"Then, I'm being told by said "progressive" that I've got to make plans to make marriage and family-based life plans."

-Is anybody forcing you to listen to the message at gunpoint? If not, then you CHOOSE to listen to this crap. And then blame "society."

" but you don't have a keen enough awareness of how ridiculous the notion of "progress" is in your own culture."

-A mere 100 years ago I wouldn't be able to get an education, be a professor, publish scholarly articles, have as many sex partners as I want and not get pregnant every 15 minutes. For me, that's progress and a pretty amazing one. And, of course, I care what anybody from a sexist culture thinks about this progress just as much as they care about what I think about them. :-) So there is perfect equality here. :-)

Clarissa said...

"And I do not say this to tear you down. I find you to be a smart person who is certainly willing to listen to other people and wants to do the right thing."

-Thank you. :-) It's the definition of "the right thing" that usually causes the most trouble. :-)

tinceiri said...

"and establishing the standard by which all others should be judged."

-The others I'm referring to definitely have no problem with judging me. Why should I be afraid of having a judgement and expressing it?


The issue is that by looking at things in terms of "left" and "right" as it's understood in Anglo-America by this blogger that you are only furthering existing stereotypes and judgement calls that are cast upon various groups as if they are depraved and irrational, Dark Age superstitious people who "mate" like animals and slave away for some sort of quasi-Republican right-wing semi-divine "capitalist" overlord.

These people aren't in the Anglo-America world, and this author is an idiot. It's not just a paternalistic thing to say, but racist in the sense that it's just being used to serve a higher cause in the social "radicalism" paradigm.

"-Excuse me, but I'm not coming into any culture and telling anybody what to do. I'm sitting right here and expressing my opinions. I don't see how having an opinion (beyond the inane everything-is-acceptable philosophy) is imperialistic."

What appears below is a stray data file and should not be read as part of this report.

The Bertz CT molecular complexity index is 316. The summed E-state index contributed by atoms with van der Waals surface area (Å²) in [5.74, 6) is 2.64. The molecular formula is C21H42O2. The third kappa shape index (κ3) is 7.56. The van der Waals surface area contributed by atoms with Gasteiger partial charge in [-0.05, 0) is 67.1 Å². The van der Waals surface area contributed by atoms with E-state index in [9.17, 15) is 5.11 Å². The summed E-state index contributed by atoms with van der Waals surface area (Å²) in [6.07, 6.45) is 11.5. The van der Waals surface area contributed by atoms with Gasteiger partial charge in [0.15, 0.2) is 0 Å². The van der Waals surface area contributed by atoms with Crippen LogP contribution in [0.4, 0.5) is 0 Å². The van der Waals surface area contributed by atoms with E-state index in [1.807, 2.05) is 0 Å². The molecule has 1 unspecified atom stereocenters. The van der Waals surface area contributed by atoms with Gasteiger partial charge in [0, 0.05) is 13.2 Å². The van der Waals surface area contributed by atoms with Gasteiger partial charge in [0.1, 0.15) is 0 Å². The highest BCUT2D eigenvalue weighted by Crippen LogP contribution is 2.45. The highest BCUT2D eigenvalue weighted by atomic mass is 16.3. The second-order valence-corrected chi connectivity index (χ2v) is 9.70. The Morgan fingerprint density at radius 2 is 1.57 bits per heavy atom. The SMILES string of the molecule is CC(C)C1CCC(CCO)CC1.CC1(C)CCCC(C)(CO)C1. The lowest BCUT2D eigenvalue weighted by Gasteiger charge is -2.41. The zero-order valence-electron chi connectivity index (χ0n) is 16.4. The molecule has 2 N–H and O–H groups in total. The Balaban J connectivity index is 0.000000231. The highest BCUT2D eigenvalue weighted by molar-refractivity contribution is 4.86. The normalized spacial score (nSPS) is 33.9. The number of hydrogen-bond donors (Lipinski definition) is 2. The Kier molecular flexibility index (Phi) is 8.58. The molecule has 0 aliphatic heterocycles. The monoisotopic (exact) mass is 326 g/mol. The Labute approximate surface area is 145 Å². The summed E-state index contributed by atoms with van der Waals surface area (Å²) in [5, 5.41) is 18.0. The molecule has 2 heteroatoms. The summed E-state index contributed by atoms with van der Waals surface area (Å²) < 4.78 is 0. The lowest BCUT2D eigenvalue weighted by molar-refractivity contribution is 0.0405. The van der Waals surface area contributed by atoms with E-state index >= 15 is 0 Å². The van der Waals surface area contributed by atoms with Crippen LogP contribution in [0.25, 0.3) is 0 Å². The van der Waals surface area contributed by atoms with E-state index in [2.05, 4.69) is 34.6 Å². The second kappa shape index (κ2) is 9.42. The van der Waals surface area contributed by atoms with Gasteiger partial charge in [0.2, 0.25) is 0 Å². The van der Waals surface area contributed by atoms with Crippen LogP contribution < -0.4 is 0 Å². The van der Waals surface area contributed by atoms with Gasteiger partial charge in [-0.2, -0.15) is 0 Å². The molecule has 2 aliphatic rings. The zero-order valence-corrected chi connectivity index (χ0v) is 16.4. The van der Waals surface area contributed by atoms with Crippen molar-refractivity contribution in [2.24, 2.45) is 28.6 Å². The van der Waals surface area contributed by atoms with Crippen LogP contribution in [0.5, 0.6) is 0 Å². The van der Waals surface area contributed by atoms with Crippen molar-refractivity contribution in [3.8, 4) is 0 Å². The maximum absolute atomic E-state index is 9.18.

We are all complicit in American imperialism, and the argument is often over to which degrees our opinions are imperialistic. This is not trite - bad opinions have the power to kill people.

In the case of imperialism, it is not just about maintaining overt control over a country but promoting and maintaining certain "ideas" that are still racist, hierarchical, and colonialist at the core. Anyone who points at another group and imposes their ideas on them is doing exactly that.

"Help them?? And then you say I'm paternalistic?? I never suggested I was interested in "helping" anybody who did not ask me to do so. I want to help myself and defend my rights. I respect other people enough to believe them capable of doing the same if they so wish. If I'm opposed to the burqa and think it's a barbaric, chauvinistic, repressive, and disgusting habit, it's not because I want to "help" burqa-wearers. I only want to prevent them from forcing their burqa-wearing on me. that's all."

Helping people isn't paternalistic if you're helping them by listening to their concerns and enabling them to empower themselves. That's part of being a good ally and an activist.

You're also trying to bait me with the burqa comment - nice try.

-The purpose of my life is completely different. So maybe it's not the society's problem if you define your life purpose this way. Maybe it makes sense to take some responsibility for the purpose of YOUR life.